What exactly is rapunzel? It’s a herb, all right, but there seem to be several possibilities as to which species of herb is meant. English-language authors such as Marina Warner tend to think of Rapunzel as rampion. This is not unreasonable. According to the Oxford English Dictionary, rampion – not the round-headed rampion (Phyteuma orbiculare) or the spiked rampion (Phyteuma spicatum), but the closely related rampion bellflower (Campanula rapunculus) – has white tuberous roots which can be used as salad. Moreover, rampion seems to bear the English version of the name Rapunzel, which appears in French as raiponce, in Spanish as reponche, and most tellingly in Italian as ramponzolo – all words of unknown origin, but which have been connected with the Latin rapum. So far, so good: Rapunzel sounds like, and appears to taste like, rampion. There are, however, problems with this identification. The fact that Rapunzel and rampion are historically the same word does not guarantee that they all refer to the same thing: words don’t behave like that, especially not as they jump from language to language. In fact, German-language editors and translators of Grimms’ tales seem never to translate Rapunzel as rampion. In his 1985 edition of the Grimms’ Kinder- und Hausmärchen, Heinz Rölleke derived Rapunzel from the Latin Radix puntia (“Pointed root”(?)), and paraphrased it in standard German as Baldrianwurzel (“valerian-root”).

The edible rampion is not related to valerian. But there is another wild or garden salad herb which is. This is the common cornsalad or lamb’s lettuce (Valerianella locusta), whose tiny bluish flowers, encased in large green bracts, can be seen from April to June on “cultivated, waste and disturbed land, sparsely grassy places, rocky areas, wall-tops and sand dunes” throughout the British Isles, France and Germany. Like sorrel, cornsalad has edible leaves. It flowers earlier than rampion and is a well-known ingredient in winter and spring salads. The German texts seem therefore to suggest persuasively that Rapunzel is cornsalad, not rampion.

So, to sum up: Rapunzel’s own name is a reference to the wild salad – probably cornsalad – which her pregnant mother craved, and this is just one illustration of the fact that the story is about sex, pregnancy and childbirth, and not just lettuce, witches and towers. English writers often disregard the first fact and modern editors from the Grimms onwards have tended to disguise the second. If these two points are considered together, we can begin to tell the story as perhaps it ought to be told.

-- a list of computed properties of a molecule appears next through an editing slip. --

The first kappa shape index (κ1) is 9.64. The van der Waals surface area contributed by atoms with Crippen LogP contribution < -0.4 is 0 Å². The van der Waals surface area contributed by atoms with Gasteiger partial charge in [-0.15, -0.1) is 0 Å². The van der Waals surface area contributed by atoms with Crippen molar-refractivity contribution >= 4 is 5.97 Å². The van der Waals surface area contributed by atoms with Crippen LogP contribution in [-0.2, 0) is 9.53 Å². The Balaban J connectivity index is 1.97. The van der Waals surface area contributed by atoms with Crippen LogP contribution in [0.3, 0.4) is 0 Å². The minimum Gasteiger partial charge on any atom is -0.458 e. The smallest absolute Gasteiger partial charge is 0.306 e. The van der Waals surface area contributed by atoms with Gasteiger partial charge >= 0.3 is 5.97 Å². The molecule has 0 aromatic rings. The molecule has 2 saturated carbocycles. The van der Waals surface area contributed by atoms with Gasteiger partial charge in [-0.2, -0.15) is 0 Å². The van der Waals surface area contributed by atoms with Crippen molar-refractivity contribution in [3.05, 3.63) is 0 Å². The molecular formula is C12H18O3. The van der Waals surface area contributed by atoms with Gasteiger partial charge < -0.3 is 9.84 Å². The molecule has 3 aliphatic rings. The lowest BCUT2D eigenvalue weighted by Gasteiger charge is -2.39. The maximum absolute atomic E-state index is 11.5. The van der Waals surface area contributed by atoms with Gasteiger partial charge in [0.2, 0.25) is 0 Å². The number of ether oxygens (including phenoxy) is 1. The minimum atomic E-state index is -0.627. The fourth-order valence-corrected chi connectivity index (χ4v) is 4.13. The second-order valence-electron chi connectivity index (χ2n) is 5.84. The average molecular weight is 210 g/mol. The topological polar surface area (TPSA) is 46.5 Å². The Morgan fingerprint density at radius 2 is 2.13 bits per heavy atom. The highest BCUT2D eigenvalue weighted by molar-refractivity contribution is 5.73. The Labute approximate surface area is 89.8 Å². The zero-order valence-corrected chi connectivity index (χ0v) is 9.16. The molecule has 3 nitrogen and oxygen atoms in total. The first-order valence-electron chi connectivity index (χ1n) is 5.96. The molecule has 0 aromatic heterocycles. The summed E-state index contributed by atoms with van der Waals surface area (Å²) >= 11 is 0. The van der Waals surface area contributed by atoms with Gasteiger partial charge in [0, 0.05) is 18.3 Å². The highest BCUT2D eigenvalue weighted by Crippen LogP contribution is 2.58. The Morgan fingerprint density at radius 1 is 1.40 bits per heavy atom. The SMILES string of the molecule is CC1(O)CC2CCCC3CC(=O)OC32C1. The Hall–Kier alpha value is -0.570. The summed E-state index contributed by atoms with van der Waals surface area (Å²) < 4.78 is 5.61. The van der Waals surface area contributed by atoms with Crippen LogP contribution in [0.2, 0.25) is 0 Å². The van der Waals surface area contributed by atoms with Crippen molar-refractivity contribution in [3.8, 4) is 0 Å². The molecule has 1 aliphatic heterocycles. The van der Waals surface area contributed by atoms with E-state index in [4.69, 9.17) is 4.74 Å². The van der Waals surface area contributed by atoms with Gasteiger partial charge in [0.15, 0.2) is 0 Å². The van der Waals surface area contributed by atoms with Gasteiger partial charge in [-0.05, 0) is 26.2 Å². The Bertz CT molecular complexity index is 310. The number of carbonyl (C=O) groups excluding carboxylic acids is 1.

A pregnant (not a barren) wife craves a wild herb which is shut up in a witch’s garden. This may be another reason to regard Rapunzel as cornsalad rather than rampion, because cornsalad is a winter and spring salad whose “value … is its earliness,” and the wife’s longing might be more acute in winter and early spring, when food in agrarian societies would be rather more monotonous than at other times, and also perhaps in relatively short supply. The husband risks everything to provide for his pregnant wife, but the witch catches the husband, and spares his life in return for the unborn daughter who prompted the theft. The daughter proves to be extraordinarily beautiful, and is named after the herb. Rapunzel the heroine is shut up by the possessive witch, like rapunzel the wild herb before her. (It is fun to note in this respect that Rapunzel the heroine, like cornsalad the herb, can be found growing at the top of a high wall.) However, just as Rapunzel’s father had planned to steal the wild rapunzel, so a prince plans to steal the human Rapunzel – or, at least, help her escape. Rapunzel meanwhile conceives twins. But the plan goes wrong, the lovers are separated, banished, and wounded, and after long wandering, the prince is drawn once again by Rapunzel’s singing and once again takes his bride and their two children.